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How Can We Take Advantage of The Market’s Mistakes?

Back in October 2013, the stunning collapse in price of three shares in Singapore had sent a chilling reminder to speculators: Getting caught up in a financial bubble can have disastrous consequences.

The three shares in question are namely Asiasons Capital Limited (SGX: 5ET), Blumont Group Ltd (SGX: A33) and LionGold Corp Ltd (SGX: A78). Prior to their collapse, the trio had climbed sharply in price (to a level that couldn’t be supported by any business fundamentals), only to then fall by more than 40% each in a single day back then. You can read the whole story here. Now, all three shares are still down by more than 90% in price from their peaks prior to the crash.

Interestingly, this isn’t the first time a similar situation has occurred – a penny stock called Uni-Asia Holdings Ltd (SGX: C3T) had also gone through that boom-and-bust cycle back in 2007. But, the speculators with Asiasons, Blumont, and LionGold did not seem to have learnt any lessons from the Uni-Asia debacle.

As people, we grow up understanding the concept of “learning from our mistakes.” But, it seems the market never learns. Why is that the case?

Thing is, that’s not a question we have to answer. What we need to know is that it can be very advantageous for investors to have the market be prone to repeat its mistakes all the time. By understanding how market bubbles develop, we can position ourselves to profit from the market’s overreactions. I’ve discussed the life cycles of a financial bubble previously – you can read all about it here.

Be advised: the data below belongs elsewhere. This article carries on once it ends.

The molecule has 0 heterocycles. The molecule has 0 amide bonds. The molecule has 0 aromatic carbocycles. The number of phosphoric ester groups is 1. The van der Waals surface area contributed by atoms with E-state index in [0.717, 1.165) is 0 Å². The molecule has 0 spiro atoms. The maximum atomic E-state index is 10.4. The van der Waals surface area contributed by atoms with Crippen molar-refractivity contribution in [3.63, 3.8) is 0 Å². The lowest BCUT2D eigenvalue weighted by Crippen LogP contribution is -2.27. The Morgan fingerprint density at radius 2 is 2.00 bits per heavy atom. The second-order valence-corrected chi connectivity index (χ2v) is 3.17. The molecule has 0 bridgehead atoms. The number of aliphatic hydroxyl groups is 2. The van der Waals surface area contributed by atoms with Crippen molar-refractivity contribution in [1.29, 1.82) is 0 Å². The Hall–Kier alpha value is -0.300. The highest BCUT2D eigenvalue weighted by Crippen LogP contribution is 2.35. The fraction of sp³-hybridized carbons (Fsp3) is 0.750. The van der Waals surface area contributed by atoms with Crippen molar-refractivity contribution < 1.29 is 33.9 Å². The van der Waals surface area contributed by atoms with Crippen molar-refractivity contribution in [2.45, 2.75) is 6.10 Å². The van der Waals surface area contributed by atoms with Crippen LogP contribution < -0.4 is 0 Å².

The important thing to note that is that market psychology often overshoots to the extreme when it comes to euphoria and despair. As investors, we can do well in investing if we’re able to see when the market is overly-euphoric and when is the market overly-depressed. If we’re able to spot a company which has collapsed in price dramatically predominantly due to a change in market-perception (this means to say that the company’s business fundamentals are intact), it might turn out to be a very good opportunity for us.

Companies such as Courts Asia Ltd (SGX: RE2), Neptune Orient Lines Ltd. (SGX: N03), Genting Singapore PLC (SGX: G13), and Super Group Ltd. (SGX: S10) have all declined significantly in price in 2014 so far. Our job as investors is to figure out which are the great companies that might return to their former glories and which are facing fundamental challenges that may very likely lead to a permanent decline in their business prospects.

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The information provided is for general information purposes only and is not intended to be personalised investment or financial advice. Motley Fool Singapore writer Stanley Lim owns shares in Genting Singapore and Super Group